Chamber breakfast talks drones, shrinking middle class
The Wake up Paso Chamber of Commerce Business Breakfast returned on Tuesday, and saw a large turnout of many local business people and community leaders such as Mayor Steve Martin, Councilman Steve Gregory, Superintendent Chris Williams and others. There were three featured speakers as part of the program. John Purvis, the director of operations of Lockheed Martin in San Luis Obispo and a former CEO of AME Unmanned Air Systems, Paso Robles Chamber of Commerce Economic Development Director Pam Avila, and Brett Butterfield, the owner of the Ravine Waterpark. There were also two “Paso Pitch” presenters, including Leslie Kubin with her business Healing the Quantum Way, and Beth Brennan of Access Publishing. The breakfast was hosted at the Culinary Academy.
Purvis was the former CEO of AME Unmanned Air Systems, a drone company that was started in San Luis Obispo by Cal Poly grads that was recently bought out by Lockheed Martin. As Purvis explained, there are many different uses for drones, such as “going in” when conditions are dangerous or toxic. They even have agricultural applications, such as monitoring water resources. “There has been an explosion of individual use drones,” he said, saying that he expected new laws drafted within the next few years to address things like air rules and privacy issues.
Avila talked about the three different tiers of income, and how the middle class is defined, and then compared Paso’s numbers with nationwide averages. She explained that there were many different ways to classify middle class, one being strictly on income. She stated that the national income bracket for middle class was $25,000 all the way up to $100,000. “But in this county, $25,000 doesn’t go very far,” she said. She said that middle class could also be considered “enough money to live comfortably, pay your bills, and send your kids to college.” Ten-percent of Paso Robles residents are within the top income bracket, versus 16 percent nationally.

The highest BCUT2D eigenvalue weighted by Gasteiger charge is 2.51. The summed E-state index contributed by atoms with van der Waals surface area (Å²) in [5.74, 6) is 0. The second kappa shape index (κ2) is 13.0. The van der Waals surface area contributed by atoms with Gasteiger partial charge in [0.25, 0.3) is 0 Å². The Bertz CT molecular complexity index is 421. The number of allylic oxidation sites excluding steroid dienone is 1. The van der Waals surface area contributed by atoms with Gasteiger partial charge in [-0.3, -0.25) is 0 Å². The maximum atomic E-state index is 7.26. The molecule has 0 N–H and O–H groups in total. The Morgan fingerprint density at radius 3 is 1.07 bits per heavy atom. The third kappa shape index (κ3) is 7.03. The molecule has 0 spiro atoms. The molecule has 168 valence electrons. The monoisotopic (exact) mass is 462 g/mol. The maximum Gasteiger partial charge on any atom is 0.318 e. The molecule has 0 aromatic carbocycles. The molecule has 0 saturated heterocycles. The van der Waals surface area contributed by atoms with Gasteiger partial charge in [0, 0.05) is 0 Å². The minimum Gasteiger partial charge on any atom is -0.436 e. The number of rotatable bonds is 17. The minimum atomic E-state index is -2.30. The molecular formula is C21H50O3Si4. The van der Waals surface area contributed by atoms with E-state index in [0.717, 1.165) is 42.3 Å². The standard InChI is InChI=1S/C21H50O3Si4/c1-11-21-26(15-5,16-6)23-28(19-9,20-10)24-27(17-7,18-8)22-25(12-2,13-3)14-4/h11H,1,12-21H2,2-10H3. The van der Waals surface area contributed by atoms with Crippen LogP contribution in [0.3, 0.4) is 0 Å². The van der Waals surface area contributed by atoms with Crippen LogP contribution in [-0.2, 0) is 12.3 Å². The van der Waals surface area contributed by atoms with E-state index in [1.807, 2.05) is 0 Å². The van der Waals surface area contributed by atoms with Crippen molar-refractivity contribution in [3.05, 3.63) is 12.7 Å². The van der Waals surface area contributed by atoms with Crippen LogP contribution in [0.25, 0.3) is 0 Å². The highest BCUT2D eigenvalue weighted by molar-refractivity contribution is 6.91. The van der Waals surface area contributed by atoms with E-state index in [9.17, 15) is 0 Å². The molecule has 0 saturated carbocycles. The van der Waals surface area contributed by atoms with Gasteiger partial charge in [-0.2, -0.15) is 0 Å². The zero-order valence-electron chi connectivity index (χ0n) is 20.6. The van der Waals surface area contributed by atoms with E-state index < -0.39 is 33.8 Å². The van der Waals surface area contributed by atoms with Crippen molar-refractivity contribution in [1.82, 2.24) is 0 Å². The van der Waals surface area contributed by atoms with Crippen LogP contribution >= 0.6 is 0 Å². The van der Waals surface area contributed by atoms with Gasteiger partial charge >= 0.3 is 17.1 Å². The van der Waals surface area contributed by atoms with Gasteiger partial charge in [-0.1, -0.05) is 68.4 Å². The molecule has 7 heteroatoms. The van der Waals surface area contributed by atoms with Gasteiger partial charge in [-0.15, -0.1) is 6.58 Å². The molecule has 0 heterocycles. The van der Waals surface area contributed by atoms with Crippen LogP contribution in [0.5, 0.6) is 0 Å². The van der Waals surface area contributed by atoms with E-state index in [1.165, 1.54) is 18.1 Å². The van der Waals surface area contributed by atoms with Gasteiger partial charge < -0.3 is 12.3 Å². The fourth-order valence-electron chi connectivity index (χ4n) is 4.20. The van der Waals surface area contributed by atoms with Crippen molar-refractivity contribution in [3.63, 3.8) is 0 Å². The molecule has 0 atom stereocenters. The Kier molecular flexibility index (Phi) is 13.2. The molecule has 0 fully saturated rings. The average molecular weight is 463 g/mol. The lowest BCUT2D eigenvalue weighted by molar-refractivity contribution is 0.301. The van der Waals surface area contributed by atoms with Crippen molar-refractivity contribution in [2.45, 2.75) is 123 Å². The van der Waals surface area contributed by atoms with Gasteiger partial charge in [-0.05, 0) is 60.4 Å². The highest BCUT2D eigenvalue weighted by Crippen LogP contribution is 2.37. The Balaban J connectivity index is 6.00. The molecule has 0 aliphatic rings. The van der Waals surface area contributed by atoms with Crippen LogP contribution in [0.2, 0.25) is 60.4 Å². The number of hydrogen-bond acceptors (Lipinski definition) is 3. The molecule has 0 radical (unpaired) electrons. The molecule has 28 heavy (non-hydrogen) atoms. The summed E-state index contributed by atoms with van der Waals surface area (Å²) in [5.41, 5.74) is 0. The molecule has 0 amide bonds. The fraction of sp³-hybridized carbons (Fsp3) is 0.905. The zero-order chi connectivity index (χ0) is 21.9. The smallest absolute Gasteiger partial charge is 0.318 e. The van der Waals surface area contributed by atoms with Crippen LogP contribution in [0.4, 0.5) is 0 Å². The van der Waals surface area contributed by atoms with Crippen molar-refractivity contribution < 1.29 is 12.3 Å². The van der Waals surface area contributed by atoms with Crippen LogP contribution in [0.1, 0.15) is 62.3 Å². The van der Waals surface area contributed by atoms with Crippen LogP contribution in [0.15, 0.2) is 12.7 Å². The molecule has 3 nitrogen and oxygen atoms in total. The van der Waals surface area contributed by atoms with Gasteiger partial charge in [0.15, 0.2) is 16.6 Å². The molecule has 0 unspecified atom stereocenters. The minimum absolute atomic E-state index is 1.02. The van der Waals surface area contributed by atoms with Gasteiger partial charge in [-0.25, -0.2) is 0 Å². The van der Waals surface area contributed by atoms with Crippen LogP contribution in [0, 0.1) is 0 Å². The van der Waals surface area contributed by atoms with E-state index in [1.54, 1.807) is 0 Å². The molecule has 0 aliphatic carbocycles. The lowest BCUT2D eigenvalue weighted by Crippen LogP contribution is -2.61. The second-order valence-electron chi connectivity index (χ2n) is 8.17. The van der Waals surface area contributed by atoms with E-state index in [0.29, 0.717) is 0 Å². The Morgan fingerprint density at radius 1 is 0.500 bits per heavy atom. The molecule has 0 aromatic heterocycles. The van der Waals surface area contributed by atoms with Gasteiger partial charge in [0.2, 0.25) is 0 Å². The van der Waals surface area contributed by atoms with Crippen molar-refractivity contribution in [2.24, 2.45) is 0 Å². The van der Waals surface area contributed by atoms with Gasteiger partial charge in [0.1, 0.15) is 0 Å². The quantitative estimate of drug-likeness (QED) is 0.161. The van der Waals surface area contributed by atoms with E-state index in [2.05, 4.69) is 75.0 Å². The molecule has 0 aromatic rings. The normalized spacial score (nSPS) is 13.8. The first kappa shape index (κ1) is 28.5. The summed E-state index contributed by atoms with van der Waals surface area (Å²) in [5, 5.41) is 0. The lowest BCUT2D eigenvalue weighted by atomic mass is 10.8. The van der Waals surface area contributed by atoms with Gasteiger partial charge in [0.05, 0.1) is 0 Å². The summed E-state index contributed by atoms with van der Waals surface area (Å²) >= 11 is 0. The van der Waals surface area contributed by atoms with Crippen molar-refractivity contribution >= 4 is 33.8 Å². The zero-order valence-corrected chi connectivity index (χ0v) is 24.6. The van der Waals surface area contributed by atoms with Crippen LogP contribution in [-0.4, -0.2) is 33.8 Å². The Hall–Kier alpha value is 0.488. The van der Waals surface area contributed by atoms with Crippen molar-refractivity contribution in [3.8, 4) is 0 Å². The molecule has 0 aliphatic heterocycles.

In the middle-income bracket, Paso lines up almost exactly with the nation wide average at about 40 percent. In the lowest income bracket, Paso Robles has 43.1 percent as compared to the national 33.6 percent, largely because of the amount of service jobs held by people in the tourism industry. While the middle class nationally is shrinking, “Paso Robles is doing positive things to look forward,” Avila said, saying that the mayor, council and the chamber are all making strides towards diversifying economic development and improving the local economy.
The third speaker was Brett Butterfield of the Ravine Water Park. He shared his expertise in creating a, “Disney-like” experience. “We found that the bigger rides at places like Six Flags actually drew the wrong kinds of crowds,” he said. He explained that making his water park affordable, family friendly and ADA compliant were keys to his success, as well as treating his employees kindly and fairly.
The “Paso Pitches” were Leslie Kubin from Healing the Quantum Way, a biofeedback therapy that can help people with stress and chronic diseases. Beth Brennan from Access Publishing spoke about how important it is to be found on the first page of Google. “The saying goes, if you want to hide a body, the best place is on the second page of Google,” she said. Access Publishing specializes in helping local businesses get found online, as well as providing graphic design and web design services, and also publishes the SLO Visitors Guide, produces the Paso Robles Daily News, and many other local publications.
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